Skip to main content

Bradley Wiggins: Olympic Games was like a junior race in the final

OYAMA JAPAN JULY 24 Wout van Aert of Team Belgium in the breakaway during the Mens road race at the Fuji International Speedway on day one of the Tokyo 2020 Olympic Games on July 24 2021 in Oyama Shizuoka Japan Photo by Tim de WaeleGetty Images
No teammates in the chase group, which was being lead by Belgium's Wout van Aert (Image credit: Getty Images Sport)

Five time Olympic gold medalist Bradley Wiggins tipped his hat to men’s road race winner Richard Carapaz after the rider from Ecuador stormed to victory on Saturday in the Tokyo Olympic Games men’s road race.

Carapaz attacked with 25 kilometres to go alongside Brandon McNulty before distancing the American with 5.8 kilometres to go and sealing the biggest one-day win of his entire career.  Wout Van Aert (Belgium) and Tadej Pogačar (Slovenia) completed the podium.

Speaking on discovery+ and Eurosport, the 2012 Tour de France winner praised Carapaz’s efforts in a pulsating finale that was dominated by strength, tactics and a lack of race radios.

"I think it goes down as one of his biggest wins, in his home nation jersey of Ecuador," said Wiggins. "To win like that … I was watching the last 25km with a close eye, he was so strong in that final. The only other one who was as strong was Wout van Aert but the whole world was watching Wout van Aert, and everyone in that breakaway!

"But Richard Carapaz, it came back to 16 seconds at one point, he then attacked Brandon McNulty just on the edge of the circuit here. He won by nearly a minute! The guy was phenomenal today and it shows you who’s backed up after the Tour de France here today. That was a group packed full of superstars,” Wiggins said.

The race was battle of attrition with heat and humidity playing a major role in the outcome of the race.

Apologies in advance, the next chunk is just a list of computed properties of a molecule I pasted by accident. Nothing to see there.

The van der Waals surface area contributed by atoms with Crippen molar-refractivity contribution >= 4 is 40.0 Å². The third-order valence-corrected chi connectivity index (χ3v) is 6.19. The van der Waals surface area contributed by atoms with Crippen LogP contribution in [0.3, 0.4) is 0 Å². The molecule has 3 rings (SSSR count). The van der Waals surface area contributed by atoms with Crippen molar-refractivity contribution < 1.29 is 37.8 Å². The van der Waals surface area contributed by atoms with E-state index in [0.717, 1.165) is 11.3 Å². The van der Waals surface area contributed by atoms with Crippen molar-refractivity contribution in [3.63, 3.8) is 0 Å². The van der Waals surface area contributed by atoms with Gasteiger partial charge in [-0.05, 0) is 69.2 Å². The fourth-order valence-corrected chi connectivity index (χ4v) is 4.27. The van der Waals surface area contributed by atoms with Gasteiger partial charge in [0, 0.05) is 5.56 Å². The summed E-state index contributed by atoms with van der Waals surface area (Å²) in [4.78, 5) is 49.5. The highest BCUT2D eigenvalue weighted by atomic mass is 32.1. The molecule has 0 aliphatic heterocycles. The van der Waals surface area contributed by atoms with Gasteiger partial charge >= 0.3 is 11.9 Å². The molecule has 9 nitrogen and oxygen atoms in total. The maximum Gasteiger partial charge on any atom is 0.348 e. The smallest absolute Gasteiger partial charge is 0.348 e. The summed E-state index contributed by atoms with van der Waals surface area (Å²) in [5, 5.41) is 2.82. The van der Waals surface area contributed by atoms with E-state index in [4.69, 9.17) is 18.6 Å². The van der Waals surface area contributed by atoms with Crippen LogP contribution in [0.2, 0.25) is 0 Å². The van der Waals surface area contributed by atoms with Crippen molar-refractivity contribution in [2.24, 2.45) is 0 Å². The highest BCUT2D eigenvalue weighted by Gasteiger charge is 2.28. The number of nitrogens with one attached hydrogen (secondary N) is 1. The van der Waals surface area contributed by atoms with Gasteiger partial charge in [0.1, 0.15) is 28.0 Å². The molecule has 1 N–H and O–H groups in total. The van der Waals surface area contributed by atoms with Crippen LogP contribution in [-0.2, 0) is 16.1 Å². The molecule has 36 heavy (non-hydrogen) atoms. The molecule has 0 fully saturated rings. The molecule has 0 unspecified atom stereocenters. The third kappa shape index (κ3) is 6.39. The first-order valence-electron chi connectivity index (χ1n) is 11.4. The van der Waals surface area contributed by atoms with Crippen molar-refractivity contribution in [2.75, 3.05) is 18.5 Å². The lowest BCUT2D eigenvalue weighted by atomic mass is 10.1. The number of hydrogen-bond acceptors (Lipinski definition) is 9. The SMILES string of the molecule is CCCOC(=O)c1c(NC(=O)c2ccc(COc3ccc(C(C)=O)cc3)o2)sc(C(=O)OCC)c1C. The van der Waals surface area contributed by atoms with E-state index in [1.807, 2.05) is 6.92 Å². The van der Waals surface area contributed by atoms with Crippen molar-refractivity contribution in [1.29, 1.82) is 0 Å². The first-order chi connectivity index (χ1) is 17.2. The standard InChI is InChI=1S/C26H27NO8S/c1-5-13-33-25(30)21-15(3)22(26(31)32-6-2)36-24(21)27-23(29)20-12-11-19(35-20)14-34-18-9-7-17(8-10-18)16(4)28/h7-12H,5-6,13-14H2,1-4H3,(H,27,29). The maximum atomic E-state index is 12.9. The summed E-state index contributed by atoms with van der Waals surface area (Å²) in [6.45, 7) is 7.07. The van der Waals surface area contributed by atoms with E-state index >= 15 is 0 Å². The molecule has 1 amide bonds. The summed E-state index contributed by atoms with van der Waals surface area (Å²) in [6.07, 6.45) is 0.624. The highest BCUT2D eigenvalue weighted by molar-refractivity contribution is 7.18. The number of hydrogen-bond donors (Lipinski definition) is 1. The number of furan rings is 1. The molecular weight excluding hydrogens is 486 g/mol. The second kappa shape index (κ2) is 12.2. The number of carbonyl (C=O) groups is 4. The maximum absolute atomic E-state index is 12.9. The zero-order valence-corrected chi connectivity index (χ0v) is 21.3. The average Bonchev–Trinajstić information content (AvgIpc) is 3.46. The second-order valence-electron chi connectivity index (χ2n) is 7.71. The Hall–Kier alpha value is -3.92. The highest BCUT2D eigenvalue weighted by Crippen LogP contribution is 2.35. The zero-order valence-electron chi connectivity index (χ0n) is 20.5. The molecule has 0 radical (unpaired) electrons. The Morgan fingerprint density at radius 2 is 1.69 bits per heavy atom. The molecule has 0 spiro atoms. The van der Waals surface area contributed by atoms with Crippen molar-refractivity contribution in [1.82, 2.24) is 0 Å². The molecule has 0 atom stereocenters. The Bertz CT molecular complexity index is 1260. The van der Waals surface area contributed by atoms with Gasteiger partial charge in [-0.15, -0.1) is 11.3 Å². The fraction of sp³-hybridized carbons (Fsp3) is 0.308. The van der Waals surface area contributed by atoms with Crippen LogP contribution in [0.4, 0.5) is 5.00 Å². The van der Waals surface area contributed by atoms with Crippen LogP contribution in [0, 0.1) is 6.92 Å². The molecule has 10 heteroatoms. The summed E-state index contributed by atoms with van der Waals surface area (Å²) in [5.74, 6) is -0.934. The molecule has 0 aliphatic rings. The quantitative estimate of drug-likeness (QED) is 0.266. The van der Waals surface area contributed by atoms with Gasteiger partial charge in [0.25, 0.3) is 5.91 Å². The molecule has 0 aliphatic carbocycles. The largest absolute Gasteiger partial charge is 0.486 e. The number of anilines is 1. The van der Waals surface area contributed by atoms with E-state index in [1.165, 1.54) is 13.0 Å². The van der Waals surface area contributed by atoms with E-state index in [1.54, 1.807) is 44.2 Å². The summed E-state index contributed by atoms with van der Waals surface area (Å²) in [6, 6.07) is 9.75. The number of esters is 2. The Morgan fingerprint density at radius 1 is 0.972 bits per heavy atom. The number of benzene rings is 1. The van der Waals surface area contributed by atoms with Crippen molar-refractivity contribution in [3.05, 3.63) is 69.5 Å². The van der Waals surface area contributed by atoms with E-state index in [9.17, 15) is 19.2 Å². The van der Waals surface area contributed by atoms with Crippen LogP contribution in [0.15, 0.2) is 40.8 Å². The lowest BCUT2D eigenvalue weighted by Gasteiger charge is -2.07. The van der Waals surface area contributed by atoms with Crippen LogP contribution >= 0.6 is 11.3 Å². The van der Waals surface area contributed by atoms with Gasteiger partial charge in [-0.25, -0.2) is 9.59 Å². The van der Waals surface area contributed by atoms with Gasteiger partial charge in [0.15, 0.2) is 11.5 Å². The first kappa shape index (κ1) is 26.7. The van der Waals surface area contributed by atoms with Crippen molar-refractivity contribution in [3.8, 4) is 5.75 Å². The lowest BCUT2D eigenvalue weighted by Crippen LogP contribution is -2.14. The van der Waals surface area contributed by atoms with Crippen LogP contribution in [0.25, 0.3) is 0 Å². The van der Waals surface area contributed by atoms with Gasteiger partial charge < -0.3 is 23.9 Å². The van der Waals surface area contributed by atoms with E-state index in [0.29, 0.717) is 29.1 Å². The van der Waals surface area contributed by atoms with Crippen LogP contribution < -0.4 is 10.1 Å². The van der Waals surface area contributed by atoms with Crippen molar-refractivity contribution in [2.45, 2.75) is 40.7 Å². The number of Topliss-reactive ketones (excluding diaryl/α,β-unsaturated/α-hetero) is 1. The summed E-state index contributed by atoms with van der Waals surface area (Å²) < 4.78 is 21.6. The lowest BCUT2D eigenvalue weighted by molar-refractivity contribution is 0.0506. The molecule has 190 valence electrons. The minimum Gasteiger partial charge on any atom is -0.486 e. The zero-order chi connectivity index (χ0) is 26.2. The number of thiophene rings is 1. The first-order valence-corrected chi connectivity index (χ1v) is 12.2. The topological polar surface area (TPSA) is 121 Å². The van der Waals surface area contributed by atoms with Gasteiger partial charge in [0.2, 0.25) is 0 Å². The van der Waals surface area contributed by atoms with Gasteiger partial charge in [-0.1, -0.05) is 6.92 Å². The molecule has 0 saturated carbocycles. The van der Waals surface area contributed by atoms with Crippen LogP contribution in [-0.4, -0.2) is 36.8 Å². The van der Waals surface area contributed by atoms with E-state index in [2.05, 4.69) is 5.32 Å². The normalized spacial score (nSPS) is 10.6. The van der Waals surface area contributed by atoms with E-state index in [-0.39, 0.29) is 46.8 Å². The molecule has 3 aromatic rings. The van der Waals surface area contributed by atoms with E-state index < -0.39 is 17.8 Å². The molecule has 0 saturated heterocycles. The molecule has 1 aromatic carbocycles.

“It was like a junior race that final 25 or 30km, every man for himself," said Wiggins. "Very few nations were represented with two riders in there. It was man against man. The field was absolutely decimated. It just shows you how severe it was. I’m looking down, there’s guys on the floor, it’s been a severe road course.”

“Tadej [Pogačar] was the one who started the action on that climb let’s not forget. He put it out there. Van Aert got dropped on the climb but came back towards the top. There was always something happening, always some action. But Pogačar nearly rolled van Aert for the silver medal on the line there which shows the legs he still had in the final. Hats off to all of them, it was a fantastic race and special shout out to Britain’s Adam Yates who was in there."  

Yates finished in ninth place, coming in as part of the group who was sprinting for silver. 

Thank you for reading 5 articles this month*

Join now for unlimited access

Enjoy your first month for just £1 / $1 / €1

*Read 5 free articles per month without a subscription

after your trial you will be billed £4.99 $7.99 €5.99 per month, cancel anytime. Or sign up for one year for just £49 $79 €59

Join now for unlimited access

Try your first month for just £1 / $1 / €1

Daniel Benson
Daniel Benson

Daniel Benson was the Editor in Chief at between 2008 and 2022. Based in the UK, he joined the Cyclingnews team in 2008 as the site's first UK-based Managing Editor. In that time, he reported on over a dozen editions of the Tour de France, several World Championships, the Tour Down Under, Spring Classics, and the London 2012 Olympic Games. With the help of the excellent editorial team, he ran the coverage on Cyclingnews and has interviewed leading figures in the sport including UCI Presidents and Tour de France winners.